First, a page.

How to serve: Raw or cooked (steamed). Serve chopped. Remove stems and leaves.

Contains: Omega-3, vitamin C, beta-carotene for Vitamin A, B group vitamins and folate.

Benefits: Boosts the immune system plus a healthy skin & coat. Will not give dogs gas.

Beware: Too much will upset your dog’s gut.


How to serve: Preferably raw, but chopped. They like the crunch of raw celery. Or cooked and pureed for easier digestion for older dogs.

Contains: Very low amounts of vitamins A, B5, C and K, niacin, thiamine, and riboflavin.

Benefits: Healthy skin and coat. Anti-inflammatory for joint health, freshens breath.

Beware: Fibre content can make celery hard to digest if eaten too often.


cucumber PetWell

How to serve: Raw or cooked

Contains: Small amounts of B group vitamins, vitamin C, K and minerals.

Benefits: High water content for hydration. Phytonutrients & phytochemicals kill bacteria in a dog’s mouth which leads to fresher breath. Cucumbers also contain antioxidants that are anti-inflammatory.

Beware: Choose organic or wash your cucumbers to remove pesticides.

Green Beans

How to serve: chopped, raw, steamed, blanched, pureed, or frozen.

Contains: Vitamins B6, A, C, K, iron and calcium. High in fibre and manganese.

Benefits: Good for a healthy metabolism, eye health, reproduction and bones. Contains antioxidants that boost the immune system.

Beware: Feeding your dog whole beans. Always chop them up to avoid choking. Avoid canned beans that may have a high salt content.


How to serve: Cooked (steamed) or raw. Chop and puree for easy digestion.

Contains: Very high in vitamin K. Also contains vitamins A, B-group, C and E. Also high in manganese.

Benefits: For good vision, bone and cartilage health, and immune function.

Beware: Kale must be washed to remove pesticides. Serve in moderation. Kale is safer for larger dogs. Small dogs may have trouble digesting it.


How to serve: Raw and washed

Contains: Very high levels of vitamin K plus low levels of other vitamins and minerals.

Benefits: High in water content and fibre, low in calories. Vitamin K helps bone strength.

Beware: Salad leaves covered in dressings.



How to serve: Raw, cooked, snap frozen

Contains: High in B group vitamins, folate and vitamin C and K. High in fibre and protein.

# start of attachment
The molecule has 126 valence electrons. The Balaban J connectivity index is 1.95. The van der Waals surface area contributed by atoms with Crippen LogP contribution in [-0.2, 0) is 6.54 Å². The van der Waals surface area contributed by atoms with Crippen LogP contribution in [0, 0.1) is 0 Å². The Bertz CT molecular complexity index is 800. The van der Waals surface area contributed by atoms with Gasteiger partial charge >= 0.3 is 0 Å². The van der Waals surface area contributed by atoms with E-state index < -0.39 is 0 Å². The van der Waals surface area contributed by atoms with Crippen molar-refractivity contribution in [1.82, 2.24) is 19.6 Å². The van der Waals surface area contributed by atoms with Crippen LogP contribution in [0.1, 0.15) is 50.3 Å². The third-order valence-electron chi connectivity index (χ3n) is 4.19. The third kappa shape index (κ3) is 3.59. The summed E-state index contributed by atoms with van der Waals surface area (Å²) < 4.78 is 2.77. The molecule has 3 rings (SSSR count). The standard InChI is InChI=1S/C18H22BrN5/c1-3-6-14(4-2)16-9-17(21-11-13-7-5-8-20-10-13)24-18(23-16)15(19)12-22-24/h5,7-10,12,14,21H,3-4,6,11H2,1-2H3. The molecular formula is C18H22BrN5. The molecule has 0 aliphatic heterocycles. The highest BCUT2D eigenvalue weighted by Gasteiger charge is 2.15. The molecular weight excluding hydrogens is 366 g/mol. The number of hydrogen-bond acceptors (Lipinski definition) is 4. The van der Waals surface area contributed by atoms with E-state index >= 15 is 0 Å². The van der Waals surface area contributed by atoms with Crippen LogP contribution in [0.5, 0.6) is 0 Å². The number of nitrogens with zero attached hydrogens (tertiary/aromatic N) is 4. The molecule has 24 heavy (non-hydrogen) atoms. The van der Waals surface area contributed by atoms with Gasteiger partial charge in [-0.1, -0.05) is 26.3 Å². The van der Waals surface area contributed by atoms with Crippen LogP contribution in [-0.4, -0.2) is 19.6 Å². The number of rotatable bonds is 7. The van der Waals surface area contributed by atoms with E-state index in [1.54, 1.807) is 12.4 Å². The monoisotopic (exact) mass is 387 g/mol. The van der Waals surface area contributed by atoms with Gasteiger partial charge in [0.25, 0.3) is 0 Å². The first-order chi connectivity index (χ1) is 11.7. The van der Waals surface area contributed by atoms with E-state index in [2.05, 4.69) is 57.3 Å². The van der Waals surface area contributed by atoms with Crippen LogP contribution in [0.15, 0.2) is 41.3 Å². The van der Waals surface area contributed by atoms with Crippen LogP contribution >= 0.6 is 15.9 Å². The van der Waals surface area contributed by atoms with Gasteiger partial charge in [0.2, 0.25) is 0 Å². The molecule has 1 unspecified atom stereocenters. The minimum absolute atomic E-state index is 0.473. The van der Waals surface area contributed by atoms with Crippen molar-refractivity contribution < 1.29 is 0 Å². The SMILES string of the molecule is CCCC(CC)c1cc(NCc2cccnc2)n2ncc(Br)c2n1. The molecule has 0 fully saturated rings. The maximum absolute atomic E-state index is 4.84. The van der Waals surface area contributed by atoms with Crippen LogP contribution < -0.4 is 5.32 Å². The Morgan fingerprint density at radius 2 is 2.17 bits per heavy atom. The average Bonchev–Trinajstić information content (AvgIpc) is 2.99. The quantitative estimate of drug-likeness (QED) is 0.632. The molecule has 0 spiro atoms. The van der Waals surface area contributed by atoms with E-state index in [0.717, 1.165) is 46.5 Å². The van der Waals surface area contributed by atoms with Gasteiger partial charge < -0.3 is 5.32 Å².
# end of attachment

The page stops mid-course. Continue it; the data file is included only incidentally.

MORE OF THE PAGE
Benefits: Good for healthy skin and bones, nervous system function, growth, appetite and digestion.

Beware: Avoid canned peas which may high in salt.


How to serve: Cooked only, not raw.

Contains: Vitamins A, C, B6, folate. High in fibre,

Benefits: Great for digestion, the immune system, eye and heart health. Can settle an upset stomach in the short term.

Beware: Raw pumpkin can be too hard to digest and may make some dogs sick. Avoid seeds and skin.


How to serve: Steamed or blanched then chop or puree.

Contains: Extremely high in vitamin K and folate. Plus vitamins B1, B2, B6, B9, E and folate. Plus good levels of the minerals magnesium, manganese and calcium and omega-3 fatty acids.

Benefits: Beware: Dogs cannot digest whole leaves. Raw spinach contains oxalate, an anti-nutrient. It binds to minerals and stops their absorption. This prevents the body from absorbing calcium and can harm the kidneys.

Sweet potato

How to serve: serve peeled and cooked.

Contains: B group and vitamins C and E.

Benefits: High in beta-carotene which is an antioxidant. High in fibre for gut health.

Beware: Difficult to digest when raw. High in carbohydrates so too much may result in weight gain.



How to serve: Raw, steamed or cooked

Contains: Vitamins A, C, B group and folate. Plus, Beta-carotene, fibre, manganese and potassium.

Benefits: Low in calories. Improves digestion, and reduces cancer risk.

Now you know what vegetables dogs can eat and how important it is to serve them in moderation as a small part of their diet. They are a good addition to meat which is a dog’s primary species-appropriate food. Foods that are toxic for dogs: Dangerous Foods: What’s Toxic for Dogs

Read more about A Guide to Safe and Healthy Foods for Dogs

Disclaimer: The entire contents of this email and website are not to be taken as medical advice. The team at Pet Squad Pty Ltd trading as PetWell encourages you to make your own pet healthcare decisions based upon your research and in partnership with a qualified pet healthcare professional.